State and local governments are going about it all wrong in trying to foster entrepreneurship, according to a new report from the Kauffman Foundation.
Public venture capital funds and incubators are two of the most popular methods used by government, but there is little evidence that they work, concludes the report, which synthesized more than 80 peer-reviewed studies and articles.
“Cities and states have been devoting a great deal of energy and resources toward the promotion of entrepreneurship, yet entrepreneurship has been sputtering,” said Jason Wiens, policy director at the Kauffman Foundation and the paper’s co-author. “The traditional methods of encouraging entrepreneurship are not producing desired results and should be replaced with methods that are more likely to gain traction.”
The report recommends governments avoid public venture funds because they lack the expertise to run them profitably and pick winner companies. The researchers are equally down on public incubators, stating that there is little evidence of their effectiveness and that they “may only serve to harbor businesses that would not otherwise survive.”
So what’s a city (or state) to do?
The study recommends rebuilding efforts from the ground up and focusing on networking among entrepreneurs, rather than between entrepreneurs and government or entrepreneurs and business leaders. Specifically, the report calls for:
Facilitating catalytic events: Startup Weekend and Kauffman’s 1 Million Cups are examples of events where entrepreneurs can connect, learn from each other and locate resources and partners.
Celebrating successful local entrepreneurs: Find local success stories, recognize them and hold them up as examples. Involve them in fostering the next generation.
Cutting red tape and regulation: Reexamine professional and occupational licensing; simplify tax codes and payment systems; rethink non-compete agreements; and streamline local zoning.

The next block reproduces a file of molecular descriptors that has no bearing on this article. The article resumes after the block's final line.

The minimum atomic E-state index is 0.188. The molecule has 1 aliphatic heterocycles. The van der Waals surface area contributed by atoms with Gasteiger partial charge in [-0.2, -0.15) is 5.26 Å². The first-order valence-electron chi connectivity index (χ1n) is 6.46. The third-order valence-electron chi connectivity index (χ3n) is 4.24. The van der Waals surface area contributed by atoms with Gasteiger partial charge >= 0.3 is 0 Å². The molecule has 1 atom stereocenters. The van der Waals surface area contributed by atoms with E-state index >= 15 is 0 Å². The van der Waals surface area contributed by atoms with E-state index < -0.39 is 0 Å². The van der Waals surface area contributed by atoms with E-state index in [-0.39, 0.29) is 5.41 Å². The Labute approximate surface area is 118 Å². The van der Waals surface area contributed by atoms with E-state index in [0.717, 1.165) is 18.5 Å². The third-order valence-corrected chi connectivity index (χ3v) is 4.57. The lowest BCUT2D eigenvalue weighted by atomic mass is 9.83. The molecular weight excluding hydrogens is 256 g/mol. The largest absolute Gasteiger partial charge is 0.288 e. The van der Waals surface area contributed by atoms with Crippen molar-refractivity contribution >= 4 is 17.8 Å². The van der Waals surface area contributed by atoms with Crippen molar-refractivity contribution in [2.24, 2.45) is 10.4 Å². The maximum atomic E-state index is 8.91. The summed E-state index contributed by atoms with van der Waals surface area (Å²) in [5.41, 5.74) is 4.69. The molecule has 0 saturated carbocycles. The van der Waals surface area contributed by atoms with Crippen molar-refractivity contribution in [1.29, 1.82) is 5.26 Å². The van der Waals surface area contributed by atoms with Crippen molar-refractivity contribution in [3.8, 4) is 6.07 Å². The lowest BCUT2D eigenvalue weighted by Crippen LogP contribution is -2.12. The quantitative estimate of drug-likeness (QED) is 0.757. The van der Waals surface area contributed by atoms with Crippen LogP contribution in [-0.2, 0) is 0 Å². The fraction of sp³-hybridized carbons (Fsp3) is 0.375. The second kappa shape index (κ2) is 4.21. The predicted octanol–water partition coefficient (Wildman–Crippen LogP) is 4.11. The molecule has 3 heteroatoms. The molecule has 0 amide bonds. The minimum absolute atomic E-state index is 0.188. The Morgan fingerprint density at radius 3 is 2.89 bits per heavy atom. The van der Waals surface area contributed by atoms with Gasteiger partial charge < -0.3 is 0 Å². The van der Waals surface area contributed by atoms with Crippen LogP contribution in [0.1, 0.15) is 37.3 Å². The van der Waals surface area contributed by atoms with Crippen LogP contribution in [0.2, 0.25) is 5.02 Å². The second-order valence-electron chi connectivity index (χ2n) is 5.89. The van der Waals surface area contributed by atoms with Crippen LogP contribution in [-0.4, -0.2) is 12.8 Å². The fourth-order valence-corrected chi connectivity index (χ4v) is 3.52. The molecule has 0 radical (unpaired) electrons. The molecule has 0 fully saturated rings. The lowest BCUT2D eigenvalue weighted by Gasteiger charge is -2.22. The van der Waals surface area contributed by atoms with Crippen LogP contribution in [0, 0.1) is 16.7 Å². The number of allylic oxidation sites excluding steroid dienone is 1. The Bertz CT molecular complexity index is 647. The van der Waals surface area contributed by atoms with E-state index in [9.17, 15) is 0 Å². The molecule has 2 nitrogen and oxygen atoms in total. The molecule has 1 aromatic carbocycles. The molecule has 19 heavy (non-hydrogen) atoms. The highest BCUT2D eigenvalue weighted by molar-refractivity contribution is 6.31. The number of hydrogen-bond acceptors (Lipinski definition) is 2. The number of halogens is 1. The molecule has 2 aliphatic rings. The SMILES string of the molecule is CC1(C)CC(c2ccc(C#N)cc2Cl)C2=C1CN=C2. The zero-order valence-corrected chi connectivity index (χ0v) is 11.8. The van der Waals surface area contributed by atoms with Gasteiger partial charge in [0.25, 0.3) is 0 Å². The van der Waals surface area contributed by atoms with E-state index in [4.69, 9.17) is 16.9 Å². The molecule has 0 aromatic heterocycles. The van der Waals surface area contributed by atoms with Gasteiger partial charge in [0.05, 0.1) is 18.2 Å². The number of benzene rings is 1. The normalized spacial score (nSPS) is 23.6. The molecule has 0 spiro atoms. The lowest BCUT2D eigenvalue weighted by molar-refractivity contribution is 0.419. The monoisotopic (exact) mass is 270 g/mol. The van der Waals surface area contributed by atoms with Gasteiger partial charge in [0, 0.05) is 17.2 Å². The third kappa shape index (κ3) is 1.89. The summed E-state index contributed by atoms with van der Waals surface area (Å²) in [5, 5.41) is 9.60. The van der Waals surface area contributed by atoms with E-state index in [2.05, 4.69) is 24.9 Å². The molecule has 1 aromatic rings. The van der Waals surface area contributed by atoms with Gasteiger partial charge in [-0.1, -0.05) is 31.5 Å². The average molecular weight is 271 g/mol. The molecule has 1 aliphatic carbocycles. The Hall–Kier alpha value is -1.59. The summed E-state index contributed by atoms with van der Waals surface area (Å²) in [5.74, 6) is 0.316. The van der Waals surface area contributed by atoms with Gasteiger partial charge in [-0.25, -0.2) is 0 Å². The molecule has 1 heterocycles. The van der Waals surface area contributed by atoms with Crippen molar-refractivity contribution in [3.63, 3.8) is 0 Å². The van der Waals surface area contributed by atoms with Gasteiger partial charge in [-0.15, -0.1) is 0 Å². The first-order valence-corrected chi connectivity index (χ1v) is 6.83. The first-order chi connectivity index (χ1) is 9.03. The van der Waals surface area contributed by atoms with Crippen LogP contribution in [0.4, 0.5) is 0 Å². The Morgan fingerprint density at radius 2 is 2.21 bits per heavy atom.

Welcome immigrants: They start businesses at twice the rate of natives.
Set goals and track progress: Find out what – and who – works.
Ecosystems that are committed to public venture funds and incubators can reform them to make them more effective. For venture funds, the report recommends:
• Distributing multiple small investments, instead of one large investment, in order to facilitate connections and learning for entrepreneurs.
• Involve local entrepreneurs in deciding who gets funded.
• Hire managers with strong connections at entrepreneurial support organizations so they can help the entrepreneurs.
• Create an effective board of directors for the fund who can screen applicants and monitor the performance of invested firms and the public fund.
• Establish a reasonable timeframe.
• Define criteria for success and make sure the stakeholders know it.
• Integrate the recipient companies into the local ecosystem.
The report also has some suggestions for improving public incubators. Specifically, it recommends the following reforms:
• Create a catalytic environment that facilitates interactions among peer entrepreneurs.
• Provide startups with referrals to needed support and services.
• Match each entrepreneur with an experienced local entrepreneur mentor with relevant expertise.
• Use mentors to supplement lean staffing.